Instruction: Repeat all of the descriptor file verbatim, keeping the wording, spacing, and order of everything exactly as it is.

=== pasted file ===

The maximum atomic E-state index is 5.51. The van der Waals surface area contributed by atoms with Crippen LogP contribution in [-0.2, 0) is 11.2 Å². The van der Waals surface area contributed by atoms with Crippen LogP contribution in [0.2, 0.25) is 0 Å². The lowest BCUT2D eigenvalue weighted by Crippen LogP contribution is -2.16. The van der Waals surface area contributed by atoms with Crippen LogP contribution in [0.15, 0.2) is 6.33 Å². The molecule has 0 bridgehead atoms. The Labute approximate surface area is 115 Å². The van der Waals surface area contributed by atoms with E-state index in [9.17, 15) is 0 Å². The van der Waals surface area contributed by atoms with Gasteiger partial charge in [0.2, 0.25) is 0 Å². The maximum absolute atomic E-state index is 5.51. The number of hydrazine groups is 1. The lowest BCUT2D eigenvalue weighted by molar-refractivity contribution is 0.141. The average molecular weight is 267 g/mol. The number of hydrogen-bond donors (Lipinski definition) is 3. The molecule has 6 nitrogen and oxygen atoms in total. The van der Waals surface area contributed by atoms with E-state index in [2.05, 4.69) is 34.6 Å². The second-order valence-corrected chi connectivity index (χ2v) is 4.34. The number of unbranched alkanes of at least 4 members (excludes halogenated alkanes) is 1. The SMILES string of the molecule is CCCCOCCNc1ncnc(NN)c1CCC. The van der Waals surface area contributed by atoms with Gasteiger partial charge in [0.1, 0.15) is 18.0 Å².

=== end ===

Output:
The maximum atomic E-state index is 5.51. The van der Waals surface area contributed by atoms with Crippen LogP contribution in [-0.2, 0) is 11.2 Å². The van der Waals surface area contributed by atoms with Crippen LogP contribution in [0.2, 0.25) is 0 Å². The lowest BCUT2D eigenvalue weighted by Crippen LogP contribution is -2.16. The van der Waals surface area contributed by atoms with Crippen LogP contribution in [0.15, 0.2) is 6.33 Å². The molecule has 0 bridgehead atoms. The Labute approximate surface area is 115 Å². The van der Waals surface area contributed by atoms with E-state index in [9.17, 15) is 0 Å². The van der Waals surface area contributed by atoms with Gasteiger partial charge in [0.2, 0.25) is 0 Å². The maximum absolute atomic E-state index is 5.51. The number of hydrazine groups is 1. The lowest BCUT2D eigenvalue weighted by molar-refractivity contribution is 0.141. The average molecular weight is 267 g/mol. The number of hydrogen-bond donors (Lipinski definition) is 3. The molecule has 6 nitrogen and oxygen atoms in total. The van der Waals surface area contributed by atoms with E-state index in [2.05, 4.69) is 34.6 Å². The second-order valence-corrected chi connectivity index (χ2v) is 4.34. The number of unbranched alkanes of at least 4 members (excludes halogenated alkanes) is 1. The SMILES string of the molecule is CCCCOCCNc1ncnc(NN)c1CCC. The van der Waals surface area contributed by atoms with Gasteiger partial charge in [0.1, 0.15) is 18.0 Å².